Okay, I’m going to look a little old here, but back when I was a kid I spent a lot of time playing the original Bigfoot game on NES. It had upgrades and boosts which looking back seem so ahead of their time and later fueled my love for Gran Turismo. Prompted me to end up at any local monster truck show as well. But eventually, things got a little too crazy, or I drifted away from it all. But when I received an email about an upcoming game called Monster Truck Championship all of that came back.  It isn’t the only monster truck offering, but smashing cars, doing tricks, drag races, and normal races all piqued my interest. Especially with it being supported on Steam as well as PS4, Xbox One, and the Switch. Today is launch day (for everything except the Switch) and I’ve been playing it, lets take a look at how things went with Monster Truck Championship on the PC.

Game Name: Monster Truck Championship

Review Sample Provided by: NACON and TEYON

Written by: Wes Compton

Amazon Affiliate Link: HERE



So Monster Truck Championship has three different game modes. The main mode and what you land on when you start is the Career mode. But there is a quick play option as well as multiplayer. The quick play lets you select a game mode which you can pick from a race, time trial, drag race, freestyle, and destruction. This is a similar layout to a normal monster truck event, especially Monster Jam though they are careful to use that name as there is a licensed video game based on those events. Races are full loops and you can pick the number of laps and opponents as well as their difficulty and of course the map. Time trials are similar but it is you racing the clock, not everyone out on the track at the same time. Drag races are shorter single lap races that have a tournament layout with head to head races. Freestyle is most likely more like what a lot of people think about when they think of monster trucks, you are in arena maps and doing tricks with a point system. Then Destruction is similar, but focused on the amount of damage you do.

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The multiplayer aspect is very similar to the quickplay mode. But sadly it is limited only to the race and to the drag races. I would have loved to see the freestyle and destruction modes included here. If for nothing else but to watch others do their tricks. Once you setup a race, you can setup the number of stages, add AI opponents to fill in any empty spots, and select damage and performance classes. You can also pick different maps for the stages and pick the number of laps. Checking this out pre-launch there weren’t any online games available to play. They have also integrated basic global leaderboards as well when you are in career mode to see how you compare to others. I did run into a bug here as well, when you are sitting in the lobby the game does fully load your GPU, but it doesn’t do this in the other menus.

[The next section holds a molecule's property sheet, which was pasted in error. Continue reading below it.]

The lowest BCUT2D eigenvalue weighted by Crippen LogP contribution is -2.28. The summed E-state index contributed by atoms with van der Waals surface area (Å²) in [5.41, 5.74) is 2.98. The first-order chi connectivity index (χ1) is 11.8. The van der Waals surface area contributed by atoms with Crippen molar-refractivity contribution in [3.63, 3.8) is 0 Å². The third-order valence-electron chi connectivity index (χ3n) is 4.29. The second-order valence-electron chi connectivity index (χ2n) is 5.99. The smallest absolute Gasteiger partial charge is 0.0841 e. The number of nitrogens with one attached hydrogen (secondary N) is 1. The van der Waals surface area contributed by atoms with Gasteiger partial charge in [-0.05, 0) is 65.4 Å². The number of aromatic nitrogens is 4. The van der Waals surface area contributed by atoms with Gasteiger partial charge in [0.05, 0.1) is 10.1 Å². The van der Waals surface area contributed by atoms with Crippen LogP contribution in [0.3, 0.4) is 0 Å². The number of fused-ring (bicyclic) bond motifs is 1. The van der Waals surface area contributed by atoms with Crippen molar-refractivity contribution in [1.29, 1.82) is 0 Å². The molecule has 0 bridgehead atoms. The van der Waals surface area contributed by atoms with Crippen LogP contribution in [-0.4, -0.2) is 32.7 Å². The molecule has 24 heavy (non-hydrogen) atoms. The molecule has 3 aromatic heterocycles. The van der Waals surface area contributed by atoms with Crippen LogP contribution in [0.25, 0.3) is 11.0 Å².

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The main game mode and what I came to play was the career mode. This does integrate the same race modes that I mentioned in the quickplay mode. But you don’t just get access to any performance level, you start from the beginning. They have three different “leagues” The national league, professional league, and major league. Each of those has a whole list of events that you work your way through to earn upgrades to your truck (well the option to buy them, you still need to have the money as well which you win from events). Each event has its own “extreme” name and each is a series of races and stunts. Only a few are opened up at a time so you can’t skip through everything, this is your career, there aren’t any shortcuts!

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The management page lets you make changes to your team and sponsors. For your team, you start off with no one and have to hire people. Each person costs a specific amount to hire and they all have downsides and benefits. They may make you a percentage more in money or give you more power while making you lose less or have less traction. So you can pick and choose and just like in the events not everyone is open all at once. Then on the sponsors page, you get to pick out sponsor deals available to you at the time. Each company has different terms. They have a specific payout but they have a checklist of requirements that you need to do during your event or you lose out on the deal. This could be specific to a race or a stunt or both. They may want you to get first or like in the example below they want you to win one event without restarting or resetting. This is a cool wait to make a lot more money as you go through your career.